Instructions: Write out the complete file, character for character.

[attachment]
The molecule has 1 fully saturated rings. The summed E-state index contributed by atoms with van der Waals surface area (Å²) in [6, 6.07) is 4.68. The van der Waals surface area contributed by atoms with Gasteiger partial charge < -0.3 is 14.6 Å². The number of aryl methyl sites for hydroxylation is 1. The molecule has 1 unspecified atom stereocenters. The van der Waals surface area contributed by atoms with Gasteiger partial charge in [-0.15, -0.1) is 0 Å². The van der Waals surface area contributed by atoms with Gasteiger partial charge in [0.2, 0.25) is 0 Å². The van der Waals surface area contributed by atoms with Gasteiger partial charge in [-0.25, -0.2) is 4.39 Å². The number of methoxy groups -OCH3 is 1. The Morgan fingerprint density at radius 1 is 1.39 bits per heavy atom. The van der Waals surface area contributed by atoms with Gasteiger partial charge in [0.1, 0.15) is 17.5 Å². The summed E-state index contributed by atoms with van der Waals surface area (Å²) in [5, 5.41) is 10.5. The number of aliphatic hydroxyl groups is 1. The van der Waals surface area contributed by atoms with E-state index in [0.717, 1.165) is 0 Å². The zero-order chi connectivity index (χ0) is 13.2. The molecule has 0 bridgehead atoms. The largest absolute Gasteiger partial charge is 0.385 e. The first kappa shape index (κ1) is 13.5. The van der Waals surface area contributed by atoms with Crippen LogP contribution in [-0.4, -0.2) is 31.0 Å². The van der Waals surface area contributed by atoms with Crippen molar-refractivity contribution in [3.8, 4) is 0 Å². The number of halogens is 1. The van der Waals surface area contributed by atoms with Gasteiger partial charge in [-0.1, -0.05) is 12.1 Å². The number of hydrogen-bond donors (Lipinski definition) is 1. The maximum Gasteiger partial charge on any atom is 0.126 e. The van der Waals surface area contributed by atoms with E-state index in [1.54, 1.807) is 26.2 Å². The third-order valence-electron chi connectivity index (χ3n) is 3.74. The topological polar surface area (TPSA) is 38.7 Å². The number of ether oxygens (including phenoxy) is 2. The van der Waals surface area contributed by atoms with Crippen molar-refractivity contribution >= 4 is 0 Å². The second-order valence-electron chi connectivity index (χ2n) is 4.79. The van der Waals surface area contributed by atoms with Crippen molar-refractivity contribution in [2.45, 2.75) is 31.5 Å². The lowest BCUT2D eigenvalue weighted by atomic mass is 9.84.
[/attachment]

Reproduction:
The molecule has 1 fully saturated rings. The summed E-state index contributed by atoms with van der Waals surface area (Å²) in [6, 6.07) is 4.68. The van der Waals surface area contributed by atoms with Gasteiger partial charge < -0.3 is 14.6 Å². The number of aryl methyl sites for hydroxylation is 1. The molecule has 1 unspecified atom stereocenters. The van der Waals surface area contributed by atoms with Gasteiger partial charge in [-0.15, -0.1) is 0 Å². The van der Waals surface area contributed by atoms with Gasteiger partial charge in [0.2, 0.25) is 0 Å². The van der Waals surface area contributed by atoms with Gasteiger partial charge in [-0.25, -0.2) is 4.39 Å². The number of methoxy groups -OCH3 is 1. The Morgan fingerprint density at radius 1 is 1.39 bits per heavy atom. The van der Waals surface area contributed by atoms with Gasteiger partial charge in [0.1, 0.15) is 17.5 Å². The summed E-state index contributed by atoms with van der Waals surface area (Å²) in [5, 5.41) is 10.5. The number of aliphatic hydroxyl groups is 1. The van der Waals surface area contributed by atoms with E-state index in [0.717, 1.165) is 0 Å². The zero-order chi connectivity index (χ0) is 13.2. The molecule has 0 bridgehead atoms. The largest absolute Gasteiger partial charge is 0.385 e. The first kappa shape index (κ1) is 13.5. The van der Waals surface area contributed by atoms with Crippen LogP contribution in [-0.4, -0.2) is 31.0 Å². The van der Waals surface area contributed by atoms with Crippen molar-refractivity contribution in [3.8, 4) is 0 Å². The number of halogens is 1. The van der Waals surface area contributed by atoms with Gasteiger partial charge in [-0.1, -0.05) is 12.1 Å². The number of hydrogen-bond donors (Lipinski definition) is 1. The maximum Gasteiger partial charge on any atom is 0.126 e. The van der Waals surface area contributed by atoms with E-state index in [1.54, 1.807) is 26.2 Å². The third-order valence-electron chi connectivity index (χ3n) is 3.74. The topological polar surface area (TPSA) is 38.7 Å². The number of ether oxygens (including phenoxy) is 2. The van der Waals surface area contributed by atoms with Crippen molar-refractivity contribution >= 4 is 0 Å². The second-order valence-electron chi connectivity index (χ2n) is 4.79. The van der Waals surface area contributed by atoms with Crippen molar-refractivity contribution in [2.45, 2.75) is 31.5 Å². The lowest BCUT2D eigenvalue weighted by atomic mass is 9.84.